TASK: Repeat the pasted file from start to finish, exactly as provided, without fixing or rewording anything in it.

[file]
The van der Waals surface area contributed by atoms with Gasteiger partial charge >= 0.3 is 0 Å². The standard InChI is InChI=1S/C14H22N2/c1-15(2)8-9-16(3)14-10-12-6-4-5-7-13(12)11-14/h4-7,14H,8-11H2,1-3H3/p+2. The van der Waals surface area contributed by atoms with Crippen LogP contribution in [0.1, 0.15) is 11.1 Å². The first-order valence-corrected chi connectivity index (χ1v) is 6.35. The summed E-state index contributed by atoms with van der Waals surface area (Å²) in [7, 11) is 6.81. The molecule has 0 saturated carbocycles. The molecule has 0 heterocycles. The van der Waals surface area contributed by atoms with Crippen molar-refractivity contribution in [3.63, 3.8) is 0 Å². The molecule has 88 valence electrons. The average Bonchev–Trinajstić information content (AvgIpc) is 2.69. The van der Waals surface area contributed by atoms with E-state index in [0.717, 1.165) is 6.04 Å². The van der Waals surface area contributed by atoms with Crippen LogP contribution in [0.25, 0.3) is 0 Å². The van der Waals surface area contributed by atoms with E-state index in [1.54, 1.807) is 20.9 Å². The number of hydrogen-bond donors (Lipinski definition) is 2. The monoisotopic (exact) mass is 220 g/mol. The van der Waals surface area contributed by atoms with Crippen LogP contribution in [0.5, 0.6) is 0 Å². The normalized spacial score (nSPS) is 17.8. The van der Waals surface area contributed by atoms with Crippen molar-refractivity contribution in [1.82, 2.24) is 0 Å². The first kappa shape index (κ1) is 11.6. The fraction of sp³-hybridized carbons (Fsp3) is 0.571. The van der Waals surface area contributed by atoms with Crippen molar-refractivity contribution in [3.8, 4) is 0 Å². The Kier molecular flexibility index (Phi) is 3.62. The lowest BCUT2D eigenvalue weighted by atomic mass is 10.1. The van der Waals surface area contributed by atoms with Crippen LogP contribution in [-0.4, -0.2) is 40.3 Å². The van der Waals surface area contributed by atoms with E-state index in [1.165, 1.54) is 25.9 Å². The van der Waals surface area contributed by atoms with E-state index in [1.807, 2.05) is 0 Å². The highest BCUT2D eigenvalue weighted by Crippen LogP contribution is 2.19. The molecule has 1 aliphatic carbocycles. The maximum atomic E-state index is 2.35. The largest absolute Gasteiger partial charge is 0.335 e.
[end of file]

The van der Waals surface area contributed by atoms with Gasteiger partial charge >= 0.3 is 0 Å². The standard InChI is InChI=1S/C14H22N2/c1-15(2)8-9-16(3)14-10-12-6-4-5-7-13(12)11-14/h4-7,14H,8-11H2,1-3H3/p+2. The van der Waals surface area contributed by atoms with Crippen LogP contribution in [0.1, 0.15) is 11.1 Å². The first-order valence-corrected chi connectivity index (χ1v) is 6.35. The summed E-state index contributed by atoms with van der Waals surface area (Å²) in [7, 11) is 6.81. The molecule has 0 saturated carbocycles. The molecule has 0 heterocycles. The van der Waals surface area contributed by atoms with Crippen molar-refractivity contribution in [3.63, 3.8) is 0 Å². The molecule has 88 valence electrons. The average Bonchev–Trinajstić information content (AvgIpc) is 2.69. The van der Waals surface area contributed by atoms with E-state index in [0.717, 1.165) is 6.04 Å². The van der Waals surface area contributed by atoms with Crippen LogP contribution in [0.25, 0.3) is 0 Å². The van der Waals surface area contributed by atoms with E-state index in [1.54, 1.807) is 20.9 Å². The number of hydrogen-bond donors (Lipinski definition) is 2. The monoisotopic (exact) mass is 220 g/mol. The van der Waals surface area contributed by atoms with Crippen LogP contribution in [0.5, 0.6) is 0 Å². The normalized spacial score (nSPS) is 17.8. The van der Waals surface area contributed by atoms with Crippen molar-refractivity contribution in [1.82, 2.24) is 0 Å². The first kappa shape index (κ1) is 11.6. The fraction of sp³-hybridized carbons (Fsp3) is 0.571. The van der Waals surface area contributed by atoms with Crippen molar-refractivity contribution in [3.8, 4) is 0 Å². The Kier molecular flexibility index (Phi) is 3.62. The lowest BCUT2D eigenvalue weighted by atomic mass is 10.1. The van der Waals surface area contributed by atoms with Crippen LogP contribution in [-0.4, -0.2) is 40.3 Å². The van der Waals surface area contributed by atoms with E-state index in [1.165, 1.54) is 25.9 Å². The van der Waals surface area contributed by atoms with E-state index in [1.807, 2.05) is 0 Å². The highest BCUT2D eigenvalue weighted by Crippen LogP contribution is 2.19. The molecule has 1 aliphatic carbocycles. The maximum atomic E-state index is 2.35. The largest absolute Gasteiger partial charge is 0.335 e.